Taking up from the first Two Top Twitter Tips…here are Tips #3 and #4.
3. Begin with the end in mind. Before you even Tweet your first “hello!!” consider what you want to accomplish on Twitter. Establishing a Twitter presence is as important as voicing your business over any media platform. Before you get started, brainstorm on objectives and decide what you want to achieve. Do you want to:
- Identify and engage in conversation with a community of, say, developers? Or other partners?
- Open up a dialog about how people are using products like yours (be sure to provide plenty of insight and info in return)?
- Shout out to potential customers?
- Be open, transparent and collaborative about the business you are building.
Each of these possibilities is achievable on Twitter, but each would require a unique approach and very different actions.
To attract customers, developers or other partners, search Twitter and TweetScan for key words, then check out some profiles, “Follow” and send requests to be followed back (see Ten Top Twitter Tips). Then, you might start sharing updates on what’s happening in-house: your dev process, insights to your platform or roadmap, links to related media or products. Put a passionate technical person, support team member, or exec (but only one, or it will get spammy!) out there and have them build a dialog. Look at how JetBlue does this. It’s awesome.
Business-to-business can work, too. Ribbit.com (disclosure: I’ve done some work for them) Tweets well. So do big bloggers. Visit Mashable, TechCrunch, Technorati, VentureBeat, and SocialTimes and see how they do it. You’ll note different styles, but you’ll get a sense of what might work for you.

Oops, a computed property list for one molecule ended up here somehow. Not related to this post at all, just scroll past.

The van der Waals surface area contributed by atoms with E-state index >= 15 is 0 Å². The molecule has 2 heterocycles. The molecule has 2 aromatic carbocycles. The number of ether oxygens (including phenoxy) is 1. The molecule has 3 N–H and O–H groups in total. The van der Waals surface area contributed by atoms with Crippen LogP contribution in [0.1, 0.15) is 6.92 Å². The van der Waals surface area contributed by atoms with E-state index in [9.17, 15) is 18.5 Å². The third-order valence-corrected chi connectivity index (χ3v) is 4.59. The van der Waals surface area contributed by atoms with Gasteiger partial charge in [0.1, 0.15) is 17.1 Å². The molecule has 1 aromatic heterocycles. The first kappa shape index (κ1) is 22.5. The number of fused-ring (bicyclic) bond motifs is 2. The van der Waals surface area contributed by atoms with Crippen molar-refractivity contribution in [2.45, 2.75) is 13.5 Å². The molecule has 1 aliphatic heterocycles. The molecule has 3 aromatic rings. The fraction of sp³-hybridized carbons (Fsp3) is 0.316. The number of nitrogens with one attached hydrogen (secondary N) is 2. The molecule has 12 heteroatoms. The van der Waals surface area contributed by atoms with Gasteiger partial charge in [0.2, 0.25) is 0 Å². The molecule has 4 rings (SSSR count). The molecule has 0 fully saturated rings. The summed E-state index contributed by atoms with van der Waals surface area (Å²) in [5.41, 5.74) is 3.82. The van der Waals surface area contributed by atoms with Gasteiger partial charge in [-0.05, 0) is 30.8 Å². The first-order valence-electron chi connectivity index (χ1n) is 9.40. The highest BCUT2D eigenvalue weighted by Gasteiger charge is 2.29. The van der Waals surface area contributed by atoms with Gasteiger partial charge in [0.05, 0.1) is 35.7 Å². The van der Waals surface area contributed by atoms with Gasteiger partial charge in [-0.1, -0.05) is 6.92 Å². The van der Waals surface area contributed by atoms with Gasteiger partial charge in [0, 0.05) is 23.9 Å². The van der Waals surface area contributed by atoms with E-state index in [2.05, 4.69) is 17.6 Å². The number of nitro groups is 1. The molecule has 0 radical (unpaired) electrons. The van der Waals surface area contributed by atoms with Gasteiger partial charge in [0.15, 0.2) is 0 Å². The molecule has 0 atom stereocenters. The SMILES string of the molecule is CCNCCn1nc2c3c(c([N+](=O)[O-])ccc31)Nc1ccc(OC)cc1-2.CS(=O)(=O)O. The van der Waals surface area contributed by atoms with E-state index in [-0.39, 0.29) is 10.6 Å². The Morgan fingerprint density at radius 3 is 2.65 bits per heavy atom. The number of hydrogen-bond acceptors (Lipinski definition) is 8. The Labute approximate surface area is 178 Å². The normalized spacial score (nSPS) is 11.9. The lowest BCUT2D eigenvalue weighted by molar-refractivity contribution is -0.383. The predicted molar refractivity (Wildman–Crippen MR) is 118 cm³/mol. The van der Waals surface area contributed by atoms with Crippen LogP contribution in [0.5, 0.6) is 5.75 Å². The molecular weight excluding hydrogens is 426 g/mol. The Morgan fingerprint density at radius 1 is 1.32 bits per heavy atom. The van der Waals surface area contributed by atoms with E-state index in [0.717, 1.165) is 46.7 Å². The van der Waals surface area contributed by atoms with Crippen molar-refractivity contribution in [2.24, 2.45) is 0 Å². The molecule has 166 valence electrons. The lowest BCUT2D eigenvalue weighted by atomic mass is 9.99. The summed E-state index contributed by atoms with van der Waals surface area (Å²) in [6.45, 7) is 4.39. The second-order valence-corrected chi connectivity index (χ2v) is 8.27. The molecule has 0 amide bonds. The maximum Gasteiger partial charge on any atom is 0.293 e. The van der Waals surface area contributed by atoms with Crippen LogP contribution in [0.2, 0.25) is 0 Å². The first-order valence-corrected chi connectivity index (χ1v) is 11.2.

If you’re looking to build buzz and energy around a persona or product, keep your content fresh and lively: good enough that people wanted to share it—and they won’t with spam. Highlight milestones, meetings, news and ask your community to submit their own. Tell people how things are going with your work. Highlight use cases and showcase PR. Put an exec out there and build some buzz around that.
MCHammer does this well, working his celebrity, staying in touch with tech glitterati, and keeping DanceJam in the limelight while he’s at it.
Shouting out to potential customers would probably require you to offer online promotions and incentives, along with a call to share them virally. Zappos showcases this Twitter style.
Open, transparent, collaborative sharing? Go on with a slow, steady build in mind, and lots of ideas, question-asking, dialog about things related to your business objectives. I was looking for a good example of this, but then it hit me—this is how most people use Twitter. See for yourself: here’s my Twitter profile. Hang out for a while, ask questions, follow up on updates. You’ll get the feeling. It’s a great place for open dialog.
In summary: think about how you would want to talk with potential customers—and non-customers—if you showed up in a room full of users and prospects and had time to talk. What would you want to ask them, tell them, learn from them about how they would, or would not, use your product? Imagine that scenario shaping over time and use that as your objective as you step out on Twitter.
4. Integrating. If you’re committing to Twitter, treat it as you would a phone number or email address. Integrate it into whatever online and offline activities involve customer connection. Add your Twitter profile URL to your email signatures and put the URL on social networks like Facebook or LinkedIn; ask others who work with you to do the same. Integrate Twitter as a badge, a feed, or even to suggest a viral Tweet on your Web site in a way that lets your community know you’re there, and “Follow” if they wish.
Remember, you probably won’t get a huge following at first—but you’ll begin a process that will go with time, that might align you with some good partners and that will probably become a source of good information. Mention Twitter if you’re visiting customers or speaking at conferences; better yet, live Tweet from your mobile, as appropriate, when you’re in the spotlight, and ask others in the room to Tweet on your behalf. Add your Twitter profile URL to handouts or presentations and ask people to follow.
If you’re going to be on Twitter, use it to differentiate and to add value to your exchange with customers, partners, and the expanded community. With time, you’ll get the traction you’re looking for.
Next: Tips #5 & #6: “One Voice Only” and “Tweet Often.”